I don't have all the words right now but this film is a work of art.
This story has more twists and turns than a second-rate soap opera.
Let me be very fair here, this is not the best movie in my opinion. But, this movie is fun, it has purpose and is very enjoyable to watch.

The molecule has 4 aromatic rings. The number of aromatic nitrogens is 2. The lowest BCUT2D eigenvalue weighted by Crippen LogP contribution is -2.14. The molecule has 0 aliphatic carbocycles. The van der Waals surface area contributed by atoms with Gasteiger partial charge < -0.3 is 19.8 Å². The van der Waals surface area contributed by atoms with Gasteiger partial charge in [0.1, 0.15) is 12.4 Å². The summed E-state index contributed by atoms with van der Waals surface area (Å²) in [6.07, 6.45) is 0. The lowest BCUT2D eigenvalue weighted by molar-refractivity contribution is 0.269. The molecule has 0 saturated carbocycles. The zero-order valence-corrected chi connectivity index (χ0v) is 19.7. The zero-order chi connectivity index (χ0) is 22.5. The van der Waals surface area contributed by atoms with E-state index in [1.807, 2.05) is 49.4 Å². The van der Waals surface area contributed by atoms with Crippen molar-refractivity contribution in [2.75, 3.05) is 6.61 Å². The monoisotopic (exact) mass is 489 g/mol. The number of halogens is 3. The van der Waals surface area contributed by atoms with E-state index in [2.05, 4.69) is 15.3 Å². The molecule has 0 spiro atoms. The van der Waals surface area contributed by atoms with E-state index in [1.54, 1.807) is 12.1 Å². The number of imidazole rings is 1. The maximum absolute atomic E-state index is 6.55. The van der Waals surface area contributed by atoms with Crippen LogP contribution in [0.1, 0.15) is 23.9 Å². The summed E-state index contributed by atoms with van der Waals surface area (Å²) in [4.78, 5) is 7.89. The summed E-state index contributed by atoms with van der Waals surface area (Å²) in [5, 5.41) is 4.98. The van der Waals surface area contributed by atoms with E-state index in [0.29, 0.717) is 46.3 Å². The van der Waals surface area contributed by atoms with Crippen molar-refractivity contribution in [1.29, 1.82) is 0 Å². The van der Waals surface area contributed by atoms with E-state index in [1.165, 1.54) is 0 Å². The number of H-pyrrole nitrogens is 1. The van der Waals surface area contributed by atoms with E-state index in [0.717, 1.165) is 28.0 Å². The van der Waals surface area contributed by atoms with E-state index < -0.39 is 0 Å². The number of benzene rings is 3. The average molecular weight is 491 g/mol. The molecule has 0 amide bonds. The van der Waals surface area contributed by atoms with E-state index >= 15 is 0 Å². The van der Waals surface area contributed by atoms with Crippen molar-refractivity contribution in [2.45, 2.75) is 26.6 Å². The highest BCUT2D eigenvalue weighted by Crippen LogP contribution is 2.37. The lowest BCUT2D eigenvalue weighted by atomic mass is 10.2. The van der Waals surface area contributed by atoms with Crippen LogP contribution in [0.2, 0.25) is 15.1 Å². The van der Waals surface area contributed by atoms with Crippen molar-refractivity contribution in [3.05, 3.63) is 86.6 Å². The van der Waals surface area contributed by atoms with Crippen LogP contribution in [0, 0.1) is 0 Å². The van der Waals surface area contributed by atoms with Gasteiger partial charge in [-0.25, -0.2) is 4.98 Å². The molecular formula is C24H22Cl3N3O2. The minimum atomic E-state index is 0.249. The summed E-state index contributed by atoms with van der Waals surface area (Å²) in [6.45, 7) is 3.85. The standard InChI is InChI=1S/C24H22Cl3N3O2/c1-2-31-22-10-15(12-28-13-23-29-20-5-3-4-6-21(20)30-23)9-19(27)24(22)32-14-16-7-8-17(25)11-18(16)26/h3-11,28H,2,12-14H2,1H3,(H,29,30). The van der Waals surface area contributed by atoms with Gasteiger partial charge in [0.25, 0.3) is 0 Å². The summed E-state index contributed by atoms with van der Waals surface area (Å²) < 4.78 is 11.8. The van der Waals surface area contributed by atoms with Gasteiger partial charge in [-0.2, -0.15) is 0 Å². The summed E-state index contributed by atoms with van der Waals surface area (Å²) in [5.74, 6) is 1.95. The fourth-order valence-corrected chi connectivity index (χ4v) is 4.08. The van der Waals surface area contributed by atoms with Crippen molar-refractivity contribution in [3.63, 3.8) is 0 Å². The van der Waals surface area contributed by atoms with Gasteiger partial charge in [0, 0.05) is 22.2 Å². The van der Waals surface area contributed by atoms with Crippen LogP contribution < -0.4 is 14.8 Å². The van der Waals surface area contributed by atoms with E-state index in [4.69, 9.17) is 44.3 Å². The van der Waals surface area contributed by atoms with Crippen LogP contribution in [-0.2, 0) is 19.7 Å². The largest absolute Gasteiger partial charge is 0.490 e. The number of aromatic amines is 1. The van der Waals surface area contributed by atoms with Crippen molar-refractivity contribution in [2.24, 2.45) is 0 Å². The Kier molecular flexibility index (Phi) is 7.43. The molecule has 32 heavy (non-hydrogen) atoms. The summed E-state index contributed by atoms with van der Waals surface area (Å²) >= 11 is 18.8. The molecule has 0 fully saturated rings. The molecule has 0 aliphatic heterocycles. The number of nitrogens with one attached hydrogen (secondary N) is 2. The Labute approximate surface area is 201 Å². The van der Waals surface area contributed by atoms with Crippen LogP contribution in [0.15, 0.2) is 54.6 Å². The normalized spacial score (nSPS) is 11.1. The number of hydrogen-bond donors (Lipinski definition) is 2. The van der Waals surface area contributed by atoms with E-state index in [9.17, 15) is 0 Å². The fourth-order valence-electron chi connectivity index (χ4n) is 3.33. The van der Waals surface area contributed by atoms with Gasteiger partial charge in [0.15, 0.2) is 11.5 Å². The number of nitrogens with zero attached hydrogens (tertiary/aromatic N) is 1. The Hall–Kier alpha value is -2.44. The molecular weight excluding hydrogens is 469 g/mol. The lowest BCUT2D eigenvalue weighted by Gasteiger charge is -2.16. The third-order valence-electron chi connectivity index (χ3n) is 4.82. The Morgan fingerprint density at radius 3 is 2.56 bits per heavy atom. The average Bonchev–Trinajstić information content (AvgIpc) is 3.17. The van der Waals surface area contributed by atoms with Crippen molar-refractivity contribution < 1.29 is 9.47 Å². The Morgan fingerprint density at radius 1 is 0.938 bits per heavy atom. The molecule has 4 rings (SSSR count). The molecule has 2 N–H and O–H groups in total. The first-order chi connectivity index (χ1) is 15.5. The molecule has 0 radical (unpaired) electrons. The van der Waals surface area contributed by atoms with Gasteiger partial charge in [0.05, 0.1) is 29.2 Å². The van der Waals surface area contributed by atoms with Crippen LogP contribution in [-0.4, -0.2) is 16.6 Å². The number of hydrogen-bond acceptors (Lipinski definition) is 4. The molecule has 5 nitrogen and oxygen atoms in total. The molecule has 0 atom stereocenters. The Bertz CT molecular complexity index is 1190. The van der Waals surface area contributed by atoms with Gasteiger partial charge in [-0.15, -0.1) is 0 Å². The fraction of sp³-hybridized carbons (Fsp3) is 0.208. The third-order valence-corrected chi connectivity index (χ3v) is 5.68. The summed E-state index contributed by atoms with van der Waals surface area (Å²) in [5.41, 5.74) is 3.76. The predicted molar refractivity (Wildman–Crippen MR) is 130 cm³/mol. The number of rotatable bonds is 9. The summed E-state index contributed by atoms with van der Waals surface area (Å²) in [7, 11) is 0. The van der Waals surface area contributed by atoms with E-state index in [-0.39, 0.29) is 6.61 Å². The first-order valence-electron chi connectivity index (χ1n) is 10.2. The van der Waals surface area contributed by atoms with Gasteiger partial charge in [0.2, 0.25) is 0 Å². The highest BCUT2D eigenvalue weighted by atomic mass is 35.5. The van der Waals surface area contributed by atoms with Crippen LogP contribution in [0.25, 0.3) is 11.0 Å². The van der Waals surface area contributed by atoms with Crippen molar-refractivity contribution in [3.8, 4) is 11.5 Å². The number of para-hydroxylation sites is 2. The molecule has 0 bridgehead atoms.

Now out as Seasons One and Two DVD Collector's Tin releases by Disney; both a limited series of 30,000. Each contains an individually numbered certificate of authenticity, a 7" x 4.5" black and white publicity still of the title character, a collectible pin, a booklet about the serial, and six disks. The first season release covers the first 39 black and white episodes (there were 78 total) of the series, originally broadcast by ABC during the 1957-58 television season. Also included are two (of four) 60 minute color episodes which were broadcast as part of "Walt Disney Presents" in the fall of 1960. Season Two contains all the remaining episodes. Made in the style of old Saturday-matinée action-adventure serials; Disney began each episode with a rousing theme song about the adventures of Spanish California's most famous swordsman. Walt's success with Fess Parker's Davy Crockett miniseries paved the way for this relatively ambitious project.Out of the night, When the full moon is bright, Comes the horseman known as Zorro. This bold renegade Carves a "Z" with his blade, A "Z" that stands for Zorro.Zorro, Zorro, the fox so cunning and free, Zorro, Zorro, who makes the sign of the Z.He is polite, But the wicked take flight When they catch the sight of Zorro. He's friend of the weak, And the poor and the meek, This very unique senor Zorro.Zorro was a 1820's Mission California version of Robin Hood. Although fictional (first appearing in a 1919 five-part pulp magazine serial by Johnston McCulley) he bears a resemblance to Joaquin Murrieta, a semi-legendary outlaw who was either an infamous bandit or a Mexican patriot, depending on one's point of view.Guy Williams plays young Don Diego, returned to California from several years of university study in Spain with his mute manservant Bernardo (Gene Sheldon) to live with his father Don Alejandro (George J. Lewis). His newly acquired foppish ways are a disappointment to his father. But playing the wimp is simply an act as he quickly becomes the new champion of the oppressed, donning the black outfit and mask of Zorro and carving a "Z" in places that embarrass the corrupt territorial officers and political appointees.Bernardo and Sergeant Garcia (Henry Calvin) provide comic relief and would be paired a couple years later in Disney's "Toby Tyler". Disney sweetheart Annette Funicello joins the cast for some of the second season episodes.The film Zorro dates back to Douglas Fairbanks (Sr.) in the silent "Mark of Zorro" (1920). After its initial episodes the Disney entry's format becomes more like the 12-episode Republic Pictures cliffhanger serial "Zorro's Fighting Legion" (1939). "Zorro" in total is a little choppy. While many of the episodes are pieces of multi-part tales with a new set of characters; others have no link to the established time-line and are largely independent of what has gone before and what will follow. So there is not the sense of progress that held other serials together. This is more apparent when viewing this collection in broadcast order; something that was not an issue when they were showed in syndication.Then again, what do I know? I'm only a child.